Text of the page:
Elvis Costello wanted a hit. That is until he got one.

No one could blame him for worrying. As work got underway on Punch the Clock in early 1983, Costello hadn't cracked the U.K. Top 40 since "Good Year for the Roses" went to No. 6 in 1981, and America was still studiously ignoring his singles. Costello's albums had initially fared better in the U.S.: He reached No. 10 with 1979's Armed Forces and then No. 11 with 1980's Get Happy!!, but had gotten no higher than No. 28 in the years since.

Enter buzzy producers Clive Langer and Alan Winstanley, who were riding high after collaborating on contemporary hits by Madness, Dexys Midnight Runners and others. "I was really excited by the idea that Elvis Costello could make a calculated pop record," Langer said in 2006's Complicated Shadows: The Life and Music of Elvis Costello. "I wasn't very interested in recording the band, you know, as just as a band. I was interested in the whole idea that Elvis could make incredible pop music."

The pairing wasn't as unlikely back then as it may seem today. Costello and Langer had co-written "Shipbuilding" for Soft Machine's Robert Wyatt, who released the single in August 1982. Wyatt's version didn't gain traction until the following May, reaching the U.K. Top 40. By then, Langer and Winstanley had already deeply inserted themselves into Costello's creative process. They handpicked the songs for Punch the Clock and ordered endless retakes.

Elvis Costello's New Sessions Approach

For the first time, the Attractions completed backing tracks before proceeding to overdub sessions. Costello didn't remember using a single live vocal. This approach couldn't have been more different from his straightforward sessions work with Nick Lowe, who'd produced or co-produced Costello's first five albums beginning with 1977's My Aim Is True.

READ MORE: Ranking Every Elvis Costello Album

"Everyday I Write the Book" was transformed. Costello had been road-testing the lead single from Punch the Clock onstage since a fall tour with bassist Bruce Thomas, keyboardist Steve Nieve and drummer Pete Thomas. The song was written on a September night and then performed at the very next show. Back then, they viewed it as "a spoof Merseybeat tune," Costello said in the liner notes for a reissue of Punch the Clock.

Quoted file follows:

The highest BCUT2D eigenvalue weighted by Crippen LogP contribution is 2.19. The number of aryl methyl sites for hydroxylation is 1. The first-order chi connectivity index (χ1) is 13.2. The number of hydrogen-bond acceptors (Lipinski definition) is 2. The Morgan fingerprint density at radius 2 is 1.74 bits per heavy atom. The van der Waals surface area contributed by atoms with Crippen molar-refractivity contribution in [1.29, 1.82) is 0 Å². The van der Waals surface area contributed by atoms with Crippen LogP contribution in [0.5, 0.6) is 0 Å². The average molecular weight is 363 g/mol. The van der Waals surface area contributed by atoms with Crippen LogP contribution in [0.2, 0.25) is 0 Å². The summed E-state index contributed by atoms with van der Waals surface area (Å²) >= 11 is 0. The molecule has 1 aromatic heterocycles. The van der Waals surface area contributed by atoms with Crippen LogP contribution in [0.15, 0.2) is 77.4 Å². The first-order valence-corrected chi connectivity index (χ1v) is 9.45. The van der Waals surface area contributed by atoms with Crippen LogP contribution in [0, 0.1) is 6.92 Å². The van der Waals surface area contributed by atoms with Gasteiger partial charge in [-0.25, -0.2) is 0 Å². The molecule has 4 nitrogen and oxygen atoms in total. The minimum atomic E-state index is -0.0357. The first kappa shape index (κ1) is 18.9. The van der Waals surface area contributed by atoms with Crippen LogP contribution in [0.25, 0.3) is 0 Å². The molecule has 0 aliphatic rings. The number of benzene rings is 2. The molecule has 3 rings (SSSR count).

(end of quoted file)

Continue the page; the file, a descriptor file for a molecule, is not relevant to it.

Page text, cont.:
Watch Elvis Costello's 'Everyday I Write the Book' Video

It wouldn't be for long. "In rehearsal, Clive guided us towards an arrangement that was unlike anything we had ever recorded," Costello said. The completed single ultimately "borrowed a few touches from the R&B styles of the day," he added, unhappily.

"It was a song I wrote in 10 minutes, almost as a challenge to myself. I thought, maybe I could write just a simple, almost formula song and make it mean something," Costello told interviewer Simon Grigg in 1998. "I was quite happy with it and I tried to do it in a kind of lover's-rock type arrangement, and I wasn't happy with it and then ended up putting this other kind of rhythm to the song."

Elvis Costello Breaks Through in the U.S.

To be clear, Costello wasn't an unwilling participant at the time. ("Elvis would come in and say, 'I'm listening to Marvin Gaye. Can we go in this direction?'" Langer recalled in Complicated Shadows.) He just ultimately thought better of the whole process, describing "Everyday I Write the Book" as a "kind of a hack pop song. It doesn't have any feeling behind it," Costello told Musician magazine in 1986. "It's just an exercise in writing that sort of bad Smokey Robinson song, with all the tricks of the trade."

READ MORE: How Elvis Costello Introduced Himself With 'My Aim Is True'

Despite that, the gambit of working with Langer and Winstanley paid off. Released in August 1983, "Everyday I Write the Book" became a minor hit, even in the U.S. The single reached No. 28 in the U.K. while cracking Billboard's Top 40 chart. "Certainly with 'Everyday I Write the Book,' I invested less emotionally in it than any other songs from that time," Costello told Grigg. "Yet it's the one that everyone warmed to, so you can never tell."

Watch Elvis Costello Perform 'Everyday I Write the Book'

Later, perhaps unsurprisingly, Costello began completely rearranging "Everyday I Write the Book" for concert audiences, trading in plastic R&B for a sense of country-inflected longing. He did so without apology, telling The Telegraph in 2009 that we shouldn't "confuse quality with nostalgia. Certain songs have indisputable quality ... but the records that were the hits were not always the best songs. They were just the ones the labels put out which caught the mood of the time."

Costello would work with Langer again on 1984's regrettable Goodbye Cruel World before moving on. "He was really hot at the time," Costello told Musician. "He'd had these hits with Madness, whom I really liked. They were sort of carrying on the English pop tradition of the Beatles and the Kinks. He'd just done 'Our House' and 'Come On, Eileen.' It didn't occur to me at the time that it wouldn't fit what we did very well."

"Everyday I Write the Book" kept changing, too. Reimagining the song may have confused those who originally purchased the single, but it also provided a new resonance for Costello.

"There have been times when I've rearranged songs and people have been bewildered, and then there have been times when I've done it and people have found it illuminating in some way," Costello told The Telegraph in 2017. "'Every Day I Write the Book' is a good example. In latter years, I've sung it more often the way Ron Sexsmith sang it to me, as a ballad, when I suddenly found something beautiful in it that I enjoyed singing much more than I'd ever enjoyed it before."

Top 40 New Wave Albums

From the B-52's to XTC, Blondie to Talking Heads, a look at the genre's best LPs.

More From Ultimate Classic Rock